Enter: the best and most proven way to produce results in fitness...INTERVAL TRAINING.
It doesn’t matter if the most physically demanding thing you do all day is cleaning the house or you just happen to be a professional athlete; interval training allows the body to develop mechanisms to give you great results.
In “Interval Training: Conditioning for Sports and General Fitness”, Fox and Mathews suggest, “Interval training...is superior to continuous exercise training programs. The relief interval avoids excessive production of fatigue products.” Fatigue products are often the reason many people give up on fitness. The pain and discomfort they feel initially serve as a deterrent to future exercise.
The proper use of rest intervals with your exercise program will greatly improve your success rate and the chances of you sticking with it in the long-run. Remember, the key is to have an initial philosophy and adjust as the mind strengthens and the body becomes more primed. For example: 4 sets of 30 second step ups: 1 minute rest. Before changing the volume or intensity (in this case speed), we can reduce the rest to 45 seconds after the two weeks. Once you can handle a 1:1 work/rest ratio, we can increase the rest back to 1 minute and change the volume, intensity or duration.
Why is rest important?
The body runs on many different systems to provide it with energy. Depending on the duration and intensity of the exercise, those systems require a certain amount of time to replenish itself for use again. Think of each system within the body as individual cars.
1 system runs on gas. 1 works on electricity. 1 works on water. And another on air.
Each produces a certain level of energy and work, but also has varying times to recharge before use again.
I would suggest beginning with a ratio of 1:3. Time how long it takes to do the exercise and multiply it 3 times (rounding up). So if your 15 band-resisted hip abductions take 30 seconds, rest for 1.5 minutes. Feel free to use that rest to stretch and re-hydrate.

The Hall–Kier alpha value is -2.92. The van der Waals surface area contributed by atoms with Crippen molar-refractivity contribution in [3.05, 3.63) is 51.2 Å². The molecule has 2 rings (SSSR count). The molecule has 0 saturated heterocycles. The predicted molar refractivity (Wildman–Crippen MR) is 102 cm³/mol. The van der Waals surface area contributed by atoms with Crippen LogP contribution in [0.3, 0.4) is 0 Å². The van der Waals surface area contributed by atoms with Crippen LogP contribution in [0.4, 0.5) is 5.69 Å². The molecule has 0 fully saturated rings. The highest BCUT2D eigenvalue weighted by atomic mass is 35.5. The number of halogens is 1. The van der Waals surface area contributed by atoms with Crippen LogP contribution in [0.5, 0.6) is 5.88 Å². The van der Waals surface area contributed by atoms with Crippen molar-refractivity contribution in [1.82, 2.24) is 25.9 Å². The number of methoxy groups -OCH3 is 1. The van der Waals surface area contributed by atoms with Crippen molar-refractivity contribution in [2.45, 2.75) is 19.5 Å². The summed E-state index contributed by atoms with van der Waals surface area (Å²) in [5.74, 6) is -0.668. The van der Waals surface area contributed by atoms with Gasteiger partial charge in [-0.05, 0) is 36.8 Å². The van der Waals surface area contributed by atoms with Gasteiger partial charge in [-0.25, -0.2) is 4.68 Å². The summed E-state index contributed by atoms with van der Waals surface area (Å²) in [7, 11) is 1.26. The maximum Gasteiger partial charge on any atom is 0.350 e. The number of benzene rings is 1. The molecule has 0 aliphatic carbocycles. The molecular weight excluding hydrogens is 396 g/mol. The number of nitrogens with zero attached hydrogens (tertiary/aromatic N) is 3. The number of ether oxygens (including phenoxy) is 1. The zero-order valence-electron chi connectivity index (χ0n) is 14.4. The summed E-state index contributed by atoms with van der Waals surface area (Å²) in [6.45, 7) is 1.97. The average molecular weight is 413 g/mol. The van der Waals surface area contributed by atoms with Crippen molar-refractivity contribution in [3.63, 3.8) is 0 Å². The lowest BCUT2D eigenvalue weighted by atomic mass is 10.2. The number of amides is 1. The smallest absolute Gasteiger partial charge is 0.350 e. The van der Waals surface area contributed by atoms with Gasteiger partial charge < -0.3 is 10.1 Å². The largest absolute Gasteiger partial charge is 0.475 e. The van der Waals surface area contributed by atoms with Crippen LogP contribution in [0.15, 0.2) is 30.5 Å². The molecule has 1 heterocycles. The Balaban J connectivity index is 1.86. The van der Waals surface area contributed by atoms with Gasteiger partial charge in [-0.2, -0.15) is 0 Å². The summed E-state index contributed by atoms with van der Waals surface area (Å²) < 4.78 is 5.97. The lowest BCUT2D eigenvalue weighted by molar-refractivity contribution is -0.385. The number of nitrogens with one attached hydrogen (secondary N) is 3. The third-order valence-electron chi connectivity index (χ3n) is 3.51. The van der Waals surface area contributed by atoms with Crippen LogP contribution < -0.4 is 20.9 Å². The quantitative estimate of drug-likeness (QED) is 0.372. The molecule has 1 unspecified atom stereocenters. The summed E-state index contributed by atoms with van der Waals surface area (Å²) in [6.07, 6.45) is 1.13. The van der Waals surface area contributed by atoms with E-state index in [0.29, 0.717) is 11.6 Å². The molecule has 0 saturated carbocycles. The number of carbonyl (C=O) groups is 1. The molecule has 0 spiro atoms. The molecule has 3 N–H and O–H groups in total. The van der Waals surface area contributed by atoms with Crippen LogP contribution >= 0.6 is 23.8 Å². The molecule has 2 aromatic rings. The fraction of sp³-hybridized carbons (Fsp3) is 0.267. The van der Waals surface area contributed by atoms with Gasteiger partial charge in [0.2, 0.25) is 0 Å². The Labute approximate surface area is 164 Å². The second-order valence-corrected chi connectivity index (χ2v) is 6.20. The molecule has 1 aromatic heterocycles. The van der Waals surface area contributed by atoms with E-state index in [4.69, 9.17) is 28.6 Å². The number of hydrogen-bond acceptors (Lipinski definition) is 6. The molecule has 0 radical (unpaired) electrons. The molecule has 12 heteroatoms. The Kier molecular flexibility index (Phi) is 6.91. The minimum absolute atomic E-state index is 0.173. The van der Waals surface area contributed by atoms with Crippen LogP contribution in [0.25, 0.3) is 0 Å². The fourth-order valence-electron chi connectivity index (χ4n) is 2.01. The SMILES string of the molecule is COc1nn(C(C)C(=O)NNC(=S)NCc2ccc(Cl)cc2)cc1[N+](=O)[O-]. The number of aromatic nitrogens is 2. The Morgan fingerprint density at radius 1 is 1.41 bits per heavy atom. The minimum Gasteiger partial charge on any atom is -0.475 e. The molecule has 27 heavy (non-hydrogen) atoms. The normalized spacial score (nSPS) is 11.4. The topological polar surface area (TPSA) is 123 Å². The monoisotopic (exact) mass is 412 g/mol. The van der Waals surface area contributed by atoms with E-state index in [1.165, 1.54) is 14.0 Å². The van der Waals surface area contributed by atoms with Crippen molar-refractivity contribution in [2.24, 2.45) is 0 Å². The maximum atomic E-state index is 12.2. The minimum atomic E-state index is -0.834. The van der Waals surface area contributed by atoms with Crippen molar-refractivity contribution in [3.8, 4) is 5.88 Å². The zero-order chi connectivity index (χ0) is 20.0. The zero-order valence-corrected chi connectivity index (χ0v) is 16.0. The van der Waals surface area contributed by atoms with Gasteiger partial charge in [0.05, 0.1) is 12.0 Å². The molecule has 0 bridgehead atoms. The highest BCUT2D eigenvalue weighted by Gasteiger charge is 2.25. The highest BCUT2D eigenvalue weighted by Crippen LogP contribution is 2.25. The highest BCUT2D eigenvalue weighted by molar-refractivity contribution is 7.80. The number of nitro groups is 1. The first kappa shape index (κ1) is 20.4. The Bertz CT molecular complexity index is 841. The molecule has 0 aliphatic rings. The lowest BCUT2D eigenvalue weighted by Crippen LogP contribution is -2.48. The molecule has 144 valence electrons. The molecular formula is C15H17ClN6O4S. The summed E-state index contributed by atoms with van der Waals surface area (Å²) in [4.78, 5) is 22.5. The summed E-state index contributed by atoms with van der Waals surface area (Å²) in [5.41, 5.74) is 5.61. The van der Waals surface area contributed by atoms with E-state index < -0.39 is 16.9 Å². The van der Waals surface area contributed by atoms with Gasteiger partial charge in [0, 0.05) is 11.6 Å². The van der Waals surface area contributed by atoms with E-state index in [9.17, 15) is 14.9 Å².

As your fitness improves you may consider introducing the super-set. Simply, this means that during the rest interval for the initial exercise, you use that time to do an exercise using a different body segment. This is not suggested during the priming stage because the heart and circulatory system need to re-learn during that interval. Adding an additional exercise takes away from that priming process.
For me, having done this for years, I rarely write down my workouts because I’ve developed an understanding of the philosophy and a catalog of exercises specific to my desires. If you are starting out, I suggest creating 2 written workouts and alternating between them for 4 days out of the week. Two of the remaining 3 days should be used for stretching and 1 day for complete rest. As you progress, increase each of the 4 exercise days according to the suggestions above before increasing the number of days working out.
As you begin to improve both physically and your understanding of how the philosophy works continues to grow, then you can integrate different workout routines followed by varying volume, intensity, and rest.
Remember, the goal is to develop the entire body and mind first. Once that foundation is set, then you can begin sculpting the body of your dreams.